Sunday I preached at a church in Watertown, South Dakota. That’s about 2 hours north of us.
Because our son with autism has had a string of sleepless (read active, boisterous) nights, and my wife has been up with him so I could sleep enough to work, I decided to chance some chaos and take Joey on the road with me so Melissa could sleep.
The risk is that Joey is an excellent traveler but a terrible arrive-er. He’s fine on a long car ride or even a plane flight. He loves looking out windows-in-motion. But once at the destination, he starts saying, Go back to Joey’s house and doesn’t want to take part in the doings at the new location, at least while it’s strange to him.
On the way up to Watertown, I played music he likes. He’s a big fan of The Guess Who. He likes all kinds of music but he’s especially attentive to vocals, and Burton Cummings is no slouch. I’ve had this Guess Who collection to play in the car for him for more than ten years. It was important when we moved halfway across the country back in 2004.
Soooo… we arrive at church and Joey is calm but not social. One person said, Joey, you can sit down wherever you want. Which of course led to him sitting in the pastor’s seat, unwilling to budge. The folks weren’t bothered, and they got me a matching chair.
Joey was calm throughout the service and
endured listened to my sermon. I sat next to him when other people offered readings or prayers, and he was responsive to my requests that he use indoor voice when others were speaking.
After the service, he wasn’t interested in visiting, even when pastry appeared.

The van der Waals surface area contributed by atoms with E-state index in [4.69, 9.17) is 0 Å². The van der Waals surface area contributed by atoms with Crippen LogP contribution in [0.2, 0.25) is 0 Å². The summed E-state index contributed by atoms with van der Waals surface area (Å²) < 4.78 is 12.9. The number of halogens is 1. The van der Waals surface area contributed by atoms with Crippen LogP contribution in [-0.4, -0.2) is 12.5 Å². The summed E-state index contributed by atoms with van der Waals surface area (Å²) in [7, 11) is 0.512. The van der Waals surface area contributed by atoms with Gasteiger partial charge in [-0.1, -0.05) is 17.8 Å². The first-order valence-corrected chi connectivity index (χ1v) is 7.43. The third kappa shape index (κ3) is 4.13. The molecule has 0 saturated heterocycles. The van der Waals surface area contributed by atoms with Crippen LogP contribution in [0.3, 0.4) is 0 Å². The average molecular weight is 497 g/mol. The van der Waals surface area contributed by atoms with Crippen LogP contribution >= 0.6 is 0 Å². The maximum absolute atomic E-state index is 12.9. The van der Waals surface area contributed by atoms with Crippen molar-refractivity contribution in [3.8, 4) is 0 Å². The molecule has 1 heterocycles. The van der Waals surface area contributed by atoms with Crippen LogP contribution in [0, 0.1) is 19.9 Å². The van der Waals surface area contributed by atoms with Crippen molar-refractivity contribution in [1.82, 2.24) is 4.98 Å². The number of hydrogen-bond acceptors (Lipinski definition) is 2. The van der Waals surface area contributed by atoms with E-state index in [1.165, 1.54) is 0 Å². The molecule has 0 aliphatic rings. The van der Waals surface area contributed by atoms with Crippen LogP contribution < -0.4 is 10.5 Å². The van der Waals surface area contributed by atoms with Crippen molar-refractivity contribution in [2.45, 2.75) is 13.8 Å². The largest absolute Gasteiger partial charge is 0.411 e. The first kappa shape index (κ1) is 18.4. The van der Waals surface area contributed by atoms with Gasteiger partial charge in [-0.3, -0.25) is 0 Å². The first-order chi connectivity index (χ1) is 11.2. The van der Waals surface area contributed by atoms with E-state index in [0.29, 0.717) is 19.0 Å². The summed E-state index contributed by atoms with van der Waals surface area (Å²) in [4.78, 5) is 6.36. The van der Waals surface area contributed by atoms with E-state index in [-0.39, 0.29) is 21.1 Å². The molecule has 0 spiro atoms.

<–This picture presents Joey’s version of what church-types call fellowship.
Again, he wasn’t agitated. He just looked out onto the sunny day while the rest of us swilled coffee.
He was patient while I signed a copy of my book for a church member and visited with folks for a few minutes.
I was blessed by one person’s account of having worked at a state facility. She pointed out the great changes in a very short span of years – it wasn’t long ago that such facilities were, by design, a way for families to keep members with special needs out of sight and out of mind. Now, family caregivers are more active participants and advocates in the lives of their loved ones, even those who are in institutional settings.
I offered to take Joey to lunch, and listed some of his favorite foods to help him choose. He resonated with quesadillas, so off to Guadalajara we drove.
Here’s Joey downing some tortilla chips while waiting for the quesadilla to come. Glad he was in bright primary blue – he fit right into the restaurant’s decor.
We had a very nice lunch and drive back, with more Guess Who.
All in all, it was a sweet day. Mom got some overdue and well deserved rest; dad and son had an enjoyable road trip. The fear of chaos didn’t pan out and a few minor misadventures at church were more humorous than anxious.
In case you’re wondering, here’s Joey’s favorite Guess Who track,